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Jacob See: Draper Manuscript: transcribed by Sara Patton

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Jacob See: Draper Manuscript: transcribed by Sara Patton

Posted: 1361552468000
Classification: Query
Surnames: See Shelp McNiell
This was sent to the group over 10 years ago so I thought some new people might want it.

Draper Mss Collection -- Kentucky Papers 11CC: #7: 144-146. Fayette Co.
Interview with Ephraim Sodowsky of Jessamine County, KY. Adventure of
Jacob See, John Shelp, John and Joe McNiell [sic]. no date. [Transcript
for microfilm of original by Sara Patton].

"Jacob See, John Shelp, and John & Joe Mc Niell, etc. all came over on to
this side of the river to hunt; and made their encampm’t; in the head
dreans [sic] of Clear Creek. Shelp’s wife’s previous name was Mc Niell–
these 2 young McNiells were step-sons (Shelp’s). See came over these
ridges (out^) and met w[ith] a strange dog, whose ears were cropped, and
wh[ic]h: he took to be an indn: dog. He found also a piece of Wampum. He
s[ai]d, in fact, he tho’t he co[ul]d smell inds: He went back to the
encampment, & told to Shelp his apprehensions. Shelp rec[eive]d them in
perfect jest, and wo[ul]d treat them in no other way. This produced a
coolness between them and See w[ith] the sulky indifference peculiar to
them reckless times, determined to share the danger of whatever fate might
be impending. After lying in wakeful mood, a long time, he heard sounds
wh[ic]h he knew not whether were indn: or wolf steps. A surly growl of his
dog was heard, and then the retreating footsteps of the sound. See now got
up, put on his hunting shirt, tied his belt around him, w[ith] knife & shot
pouch–and taking his gun, lay w[ith] it in his arms, the muzzle down
between his legs, & the britch [sic] in his arms. In this attitude, he
fell into a quiet sleep. About the time the owls begin to hollow ^? just
before day, he hears footsteps all around him, approach where they lay, but
was unable to rouse himself from his slumbers. Suddenly a dozen (great
no:) [number] of guns fired in upon them, and scattered the fire all over
them. See jumped up, and ran off the distance of 75 yds., w[ith] all his
strength. Somehow, however, he had the impression that he was shot in the
hips; and stopped at 70 yds. in his course, on the opposite of a large
tree, to ascertain the extent of his wound. While standing there, 2
indns:, who had seen him start, and were in pursuit, came up behind the
same tree, stood a moment to listen, and then passed on. See finding his
wound not dangerous, or rather that he co[ul]d run, for he had no wound at
all, left his 2 friends further to pursue their course alone, while he
sho[ul]d turn aside, and reach the other side of the encampment, to get the
horses. (He stopped the bells on the horses and loose the hobbles. ((Had
he done this, and tied them up, on the 1st alarm?)) He untied them, and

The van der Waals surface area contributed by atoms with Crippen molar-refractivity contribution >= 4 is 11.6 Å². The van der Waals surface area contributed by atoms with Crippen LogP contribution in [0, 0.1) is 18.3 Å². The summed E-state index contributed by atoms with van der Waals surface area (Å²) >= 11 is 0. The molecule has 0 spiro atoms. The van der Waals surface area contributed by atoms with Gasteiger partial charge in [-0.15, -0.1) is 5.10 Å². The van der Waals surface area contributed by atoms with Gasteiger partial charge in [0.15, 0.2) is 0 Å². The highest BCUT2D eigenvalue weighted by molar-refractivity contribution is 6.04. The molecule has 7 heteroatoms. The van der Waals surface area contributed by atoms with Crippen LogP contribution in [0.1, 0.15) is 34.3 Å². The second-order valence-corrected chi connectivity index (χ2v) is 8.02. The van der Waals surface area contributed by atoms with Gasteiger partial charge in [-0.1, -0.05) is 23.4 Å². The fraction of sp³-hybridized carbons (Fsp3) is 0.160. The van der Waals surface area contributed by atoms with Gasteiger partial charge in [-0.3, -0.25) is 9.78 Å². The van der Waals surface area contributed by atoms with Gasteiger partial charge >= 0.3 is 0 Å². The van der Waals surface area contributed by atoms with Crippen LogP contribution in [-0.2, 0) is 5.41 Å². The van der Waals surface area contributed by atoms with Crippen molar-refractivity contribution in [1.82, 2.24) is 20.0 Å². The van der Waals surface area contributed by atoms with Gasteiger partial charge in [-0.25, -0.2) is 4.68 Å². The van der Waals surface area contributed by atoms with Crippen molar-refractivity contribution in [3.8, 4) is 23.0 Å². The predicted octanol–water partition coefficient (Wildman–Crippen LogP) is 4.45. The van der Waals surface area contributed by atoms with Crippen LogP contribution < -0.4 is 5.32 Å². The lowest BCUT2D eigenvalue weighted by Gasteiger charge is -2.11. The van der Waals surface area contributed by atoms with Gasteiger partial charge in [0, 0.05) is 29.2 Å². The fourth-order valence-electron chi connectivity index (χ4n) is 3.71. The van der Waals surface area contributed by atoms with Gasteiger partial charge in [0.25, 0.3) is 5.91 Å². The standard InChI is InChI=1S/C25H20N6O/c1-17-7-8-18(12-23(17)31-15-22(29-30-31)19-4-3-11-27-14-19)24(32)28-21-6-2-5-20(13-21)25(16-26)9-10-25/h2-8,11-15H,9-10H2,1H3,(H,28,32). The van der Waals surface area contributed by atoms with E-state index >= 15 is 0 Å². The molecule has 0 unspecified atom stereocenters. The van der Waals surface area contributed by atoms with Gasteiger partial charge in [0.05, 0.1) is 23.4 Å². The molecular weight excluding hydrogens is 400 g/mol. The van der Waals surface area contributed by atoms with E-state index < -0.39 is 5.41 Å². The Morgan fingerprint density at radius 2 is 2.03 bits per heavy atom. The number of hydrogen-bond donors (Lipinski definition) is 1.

made off w[ithou]t delay for Hdsbgh: [Harrodsburg]

"Jos: McN[iell], the elder of the 2 boys, got out, and got into a tree
top. Next morning he s[ai]d he co[ul]d hear the indns: whooping and
hallooing about the camp, till at length they went entirely off, and the
noise (sound of this^) died away in the far distance. After the indns; had
left awhile, J McN. s[ai]d he heard See’s dog – passing all around through
the woods, howling, & moaning; and discovered at length, that he encircled
the spot where he was, coming nearer every round, till at last he came and
looked into the very tree in wh[ic]h he was, and on seeing his ____m,
fondled on him w[ith] great delight. Finding the indns: ____were now
finally gone, McN left his retreat, and dire__ted his course tow[ar]ds
Hdsbgh:; striking the K[entuck]y R[iver] at______ the mouth of Shawnee
Run. The dog here got in the chase of some elk in the bottom, and it being
too late to cross the r[iver], Mc N. went on up the bank to seek a place of
lodg[in]g for the night. He found some projecting cliffs, w[ith] recesses
in the rocks, into one of wh[ic]h he crept. While he there lay, he saw
distinctly 2 wolves pass the mouth of the cave. A 3d came along, and had
gotten 1/2 way along, when it turned its head, and accidentally saw the
boy. Starting back, it gave a bark, and then bounded in. The boy
screamed, and the wolf was still frightened & kept at bay. In the meantime
the dog came to his rescue, the boy crept farther in, and the dog and the
wolves were snapping at each other all that night. The next morning he
crossed the riffle (ripple?) at the mouth of Shawnee Run, and came on,
striking the Harrodsburgh trace– This wo[ul]d h[ave] led him straight; but
he took the wrong end. (on reaching it) the dog started the other way, &
wo[ul]d go some distance. The boy then called to him, and coaxed him
on. The dog wo[ul]d come, jump up, and fondle on him, but all at once,
wo[ul]d fall down, & run off, w[ith] his tail hanging down, untill nearly
out of sight.

They got into H’dsbgh: that night. The 1st thing See knew of his dog, was
a salutation, w[ith] every expression of joy, as See met the dog on the
next morning after the dog cam.

Mc N got up and run, when See did; and the indns: seeing See run, didn’t go
up to the camp immed[iate]ly, but waited till morning. McN s[ai]d when he
got up to run, he saw Shelp bleeding at the breast. But See tho’t Shelp
had started to rise, before the indns: had yet seen him. Shelp was
scalped. His head has been found down in this nghbhd: (neighborhood)
w[ith] the marks of the scalping knife on it since I’ve been here.

When the dog circled the camp, every time he came near the tree top into
wh[ic]h the boy had jumped, he would lift up his head & smell. At last he
jumped right on him."

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